- The Washington Times - Wednesday, November 25, 2015

President Obama renewed his battle with Congress over closing the Guantanamo Bay detention facility in Cuba, saying he won’t be bound by a congressional ban on transferring prisoners to the U.S. if he thinks closing it would serve the nation’s best interests.

The president signed into law the National Defense Authorization Act but attached a statement to the measure declaring that he reserves the right to transfer terrorism suspects “consistent with our national security and our humane treatment policy.”

“The continued operation of this facility weakens our national security by draining resources, damaging our relationships with key allies and partners, and emboldening violent extremists,” Mr. Obama said. “It is imperative that we take responsible steps to reduce the population at this facility to the greatest extent possible and close the facility.”

Mr. Obama vetoed an earlier version of the defense bill because of objections to funding levels and provisions banning the transfer of Gitmo detainees to facilities in the U.S. Lawmakers also have forbidden the administration from spending federal funds to build or modify any facilities in the U.S. to hold the prisoners.

The Republican attorneys general of Colorado, South Carolina and Kansas have urged Mr. Obama to stop any plans to transfer detainees to facilities in their states, saying it would invite terrorist attacks in their communities.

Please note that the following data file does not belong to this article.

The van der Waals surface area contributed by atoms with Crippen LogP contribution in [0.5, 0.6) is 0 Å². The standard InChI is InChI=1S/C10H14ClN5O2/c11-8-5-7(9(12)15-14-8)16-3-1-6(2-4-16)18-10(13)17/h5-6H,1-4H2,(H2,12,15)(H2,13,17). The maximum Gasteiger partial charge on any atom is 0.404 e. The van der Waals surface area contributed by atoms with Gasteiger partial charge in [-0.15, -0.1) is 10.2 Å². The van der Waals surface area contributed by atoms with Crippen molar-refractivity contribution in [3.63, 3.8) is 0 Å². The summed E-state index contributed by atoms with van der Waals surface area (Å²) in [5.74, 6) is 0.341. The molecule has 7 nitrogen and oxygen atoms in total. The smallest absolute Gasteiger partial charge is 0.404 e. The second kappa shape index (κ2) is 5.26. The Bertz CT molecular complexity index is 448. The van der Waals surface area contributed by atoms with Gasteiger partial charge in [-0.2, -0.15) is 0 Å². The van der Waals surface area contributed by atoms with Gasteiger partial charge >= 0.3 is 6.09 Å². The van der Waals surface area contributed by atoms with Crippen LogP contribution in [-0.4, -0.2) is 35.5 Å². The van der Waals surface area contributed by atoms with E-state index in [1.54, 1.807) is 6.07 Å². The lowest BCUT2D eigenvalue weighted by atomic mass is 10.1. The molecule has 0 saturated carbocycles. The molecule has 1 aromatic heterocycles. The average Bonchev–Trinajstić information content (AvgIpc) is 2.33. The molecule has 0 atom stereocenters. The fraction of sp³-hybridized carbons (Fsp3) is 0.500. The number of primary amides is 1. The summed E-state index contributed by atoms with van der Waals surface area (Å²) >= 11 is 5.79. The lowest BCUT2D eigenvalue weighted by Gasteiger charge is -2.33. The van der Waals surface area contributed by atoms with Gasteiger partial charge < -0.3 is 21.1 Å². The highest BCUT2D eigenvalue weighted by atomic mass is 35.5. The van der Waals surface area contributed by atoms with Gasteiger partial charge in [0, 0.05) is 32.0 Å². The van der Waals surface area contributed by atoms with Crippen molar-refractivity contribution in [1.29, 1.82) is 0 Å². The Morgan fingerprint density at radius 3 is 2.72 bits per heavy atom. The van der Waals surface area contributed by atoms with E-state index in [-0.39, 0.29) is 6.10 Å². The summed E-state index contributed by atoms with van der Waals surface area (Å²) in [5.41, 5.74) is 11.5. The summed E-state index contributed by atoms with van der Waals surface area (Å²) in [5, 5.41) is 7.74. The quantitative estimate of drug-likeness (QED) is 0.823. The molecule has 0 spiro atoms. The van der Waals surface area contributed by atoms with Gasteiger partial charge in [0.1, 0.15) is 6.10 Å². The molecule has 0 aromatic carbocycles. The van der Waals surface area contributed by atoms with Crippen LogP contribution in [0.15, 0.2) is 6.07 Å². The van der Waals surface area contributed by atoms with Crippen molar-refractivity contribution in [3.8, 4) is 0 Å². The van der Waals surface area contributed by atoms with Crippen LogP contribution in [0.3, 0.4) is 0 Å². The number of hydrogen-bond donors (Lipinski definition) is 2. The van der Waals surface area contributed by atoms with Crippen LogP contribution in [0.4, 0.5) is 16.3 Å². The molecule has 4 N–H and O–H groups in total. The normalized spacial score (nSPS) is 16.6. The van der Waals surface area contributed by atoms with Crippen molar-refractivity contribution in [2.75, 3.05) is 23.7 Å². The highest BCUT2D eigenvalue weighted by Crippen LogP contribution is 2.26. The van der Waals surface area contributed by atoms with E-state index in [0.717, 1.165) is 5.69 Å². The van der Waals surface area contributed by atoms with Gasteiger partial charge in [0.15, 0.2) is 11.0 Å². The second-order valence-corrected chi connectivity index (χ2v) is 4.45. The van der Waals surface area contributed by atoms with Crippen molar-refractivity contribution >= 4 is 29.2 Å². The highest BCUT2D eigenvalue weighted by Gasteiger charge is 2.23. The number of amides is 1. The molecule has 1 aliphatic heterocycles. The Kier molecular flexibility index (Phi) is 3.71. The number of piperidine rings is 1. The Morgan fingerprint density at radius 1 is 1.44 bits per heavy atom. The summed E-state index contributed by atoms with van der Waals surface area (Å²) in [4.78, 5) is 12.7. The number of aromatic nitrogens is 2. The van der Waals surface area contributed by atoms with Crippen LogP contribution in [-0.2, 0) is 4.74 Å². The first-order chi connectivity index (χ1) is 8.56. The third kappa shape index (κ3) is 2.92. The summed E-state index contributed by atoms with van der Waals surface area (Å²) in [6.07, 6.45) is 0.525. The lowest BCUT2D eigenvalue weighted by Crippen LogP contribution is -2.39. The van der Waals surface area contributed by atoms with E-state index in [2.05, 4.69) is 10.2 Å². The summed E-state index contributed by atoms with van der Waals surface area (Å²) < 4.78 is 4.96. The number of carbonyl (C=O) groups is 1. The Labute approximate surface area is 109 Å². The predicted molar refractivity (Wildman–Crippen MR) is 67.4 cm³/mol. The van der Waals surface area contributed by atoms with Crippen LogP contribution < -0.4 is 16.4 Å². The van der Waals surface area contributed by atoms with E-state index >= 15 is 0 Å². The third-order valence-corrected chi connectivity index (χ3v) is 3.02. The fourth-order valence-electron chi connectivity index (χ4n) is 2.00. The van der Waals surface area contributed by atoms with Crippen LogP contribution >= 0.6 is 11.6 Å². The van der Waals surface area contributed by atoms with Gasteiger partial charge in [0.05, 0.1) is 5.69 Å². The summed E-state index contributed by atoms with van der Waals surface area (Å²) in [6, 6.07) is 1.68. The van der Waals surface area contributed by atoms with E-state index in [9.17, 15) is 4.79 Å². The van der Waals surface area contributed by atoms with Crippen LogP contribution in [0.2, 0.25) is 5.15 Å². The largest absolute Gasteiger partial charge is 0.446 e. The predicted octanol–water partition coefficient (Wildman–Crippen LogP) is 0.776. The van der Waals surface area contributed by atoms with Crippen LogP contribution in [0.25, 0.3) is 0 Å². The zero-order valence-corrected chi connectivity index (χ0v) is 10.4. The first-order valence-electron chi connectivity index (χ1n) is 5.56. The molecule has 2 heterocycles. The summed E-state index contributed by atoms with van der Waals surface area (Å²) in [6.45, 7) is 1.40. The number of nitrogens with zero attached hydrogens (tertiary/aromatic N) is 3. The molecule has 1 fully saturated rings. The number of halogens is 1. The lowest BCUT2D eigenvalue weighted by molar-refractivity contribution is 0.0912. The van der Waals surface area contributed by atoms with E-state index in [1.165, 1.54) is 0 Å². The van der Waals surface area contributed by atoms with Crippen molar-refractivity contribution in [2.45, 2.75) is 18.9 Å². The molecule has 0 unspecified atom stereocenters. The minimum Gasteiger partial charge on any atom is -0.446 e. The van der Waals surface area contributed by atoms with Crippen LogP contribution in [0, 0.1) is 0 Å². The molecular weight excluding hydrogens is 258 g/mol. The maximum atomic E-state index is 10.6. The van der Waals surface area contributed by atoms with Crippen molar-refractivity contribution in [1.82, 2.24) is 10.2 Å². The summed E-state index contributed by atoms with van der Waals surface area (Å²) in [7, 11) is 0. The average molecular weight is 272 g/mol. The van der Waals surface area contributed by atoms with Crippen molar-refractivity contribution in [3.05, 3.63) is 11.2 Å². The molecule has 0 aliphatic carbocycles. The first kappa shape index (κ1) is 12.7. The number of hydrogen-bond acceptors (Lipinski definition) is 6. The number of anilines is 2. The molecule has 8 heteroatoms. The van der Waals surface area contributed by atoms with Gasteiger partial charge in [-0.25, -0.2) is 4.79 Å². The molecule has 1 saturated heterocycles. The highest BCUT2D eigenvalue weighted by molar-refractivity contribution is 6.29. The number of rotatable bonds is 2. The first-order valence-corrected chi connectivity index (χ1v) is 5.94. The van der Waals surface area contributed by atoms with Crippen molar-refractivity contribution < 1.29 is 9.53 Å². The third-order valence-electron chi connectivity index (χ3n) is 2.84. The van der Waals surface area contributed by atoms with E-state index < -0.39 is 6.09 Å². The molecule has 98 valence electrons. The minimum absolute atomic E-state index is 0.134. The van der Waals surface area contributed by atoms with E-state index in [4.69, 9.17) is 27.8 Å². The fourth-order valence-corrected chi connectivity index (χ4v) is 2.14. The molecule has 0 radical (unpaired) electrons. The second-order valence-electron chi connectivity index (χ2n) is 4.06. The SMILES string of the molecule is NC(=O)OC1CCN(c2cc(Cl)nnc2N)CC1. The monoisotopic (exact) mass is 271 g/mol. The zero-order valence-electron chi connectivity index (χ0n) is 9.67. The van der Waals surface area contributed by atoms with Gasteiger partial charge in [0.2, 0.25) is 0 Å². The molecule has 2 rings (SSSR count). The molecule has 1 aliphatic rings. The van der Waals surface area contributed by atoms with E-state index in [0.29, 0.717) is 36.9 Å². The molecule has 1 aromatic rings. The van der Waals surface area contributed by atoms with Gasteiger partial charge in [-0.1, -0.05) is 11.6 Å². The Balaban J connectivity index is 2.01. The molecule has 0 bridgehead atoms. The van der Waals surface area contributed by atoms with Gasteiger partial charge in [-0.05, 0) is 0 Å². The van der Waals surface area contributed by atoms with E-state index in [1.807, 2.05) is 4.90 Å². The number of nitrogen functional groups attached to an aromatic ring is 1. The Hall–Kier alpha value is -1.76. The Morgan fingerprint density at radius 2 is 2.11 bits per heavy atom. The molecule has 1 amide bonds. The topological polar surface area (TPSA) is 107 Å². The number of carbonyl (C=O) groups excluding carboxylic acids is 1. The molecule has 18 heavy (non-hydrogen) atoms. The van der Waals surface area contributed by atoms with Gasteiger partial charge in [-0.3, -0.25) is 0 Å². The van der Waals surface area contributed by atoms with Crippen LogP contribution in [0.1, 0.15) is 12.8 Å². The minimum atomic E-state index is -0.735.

Attorney General Loretta Lynch testified to Congress last week that the administration is legally prohibited from bringing detainees from Guantanamo Bay to the U.S.

“With respect to individuals being transferred to the United States, the law currently does not allow that,” Ms. Lynch told the House Judiciary Committee, but she said closing the facility “is a part of the administration’s policy.”

The president said he was signing the latest version of the bill because it raises defense spending levels beyond the “sequestration” caps imposed in 2011 and includes other changes.

But Mr. Obama said he was “deeply disappointed” that Congress again “failed to take productive action toward closing the detention facility at Guantanamo.”

The detainee population at Guantanamo is 85 percent lower than at its high point, and Mr. Obama said his administration has transferred 57 detainees to other countries in the past two years.

“It is long past time for the Congress to lift the restrictions it has imposed and to work with my administration to responsibly and safely close the facility, bringing this chapter of our history to a close,” he said.

The White House is preparing to submit a plan to Congress to close the Guantanamo prison.

Presidential spokesman Josh Earnest said this month that he wouldn’t rule out closing the detainee prison by executive order if Congress refuses to do what Mr. Obama wants, prompting a storm of protest on Capitol Hill.

House Speaker Paul Ryan, Wisconsin Republican, said Mr. Obama’s signature on the defense bill “reaffirms long-standing prohibitions on the transfer of Guantanamo Bay detainees to the United States.”

Mr. Ryan also said the law requires Mr. Obama “to come up with a real, comprehensive plan to defeat” Islamic State fighters.

“That is the ultimate solution to this crisis,” Mr. Ryan said.

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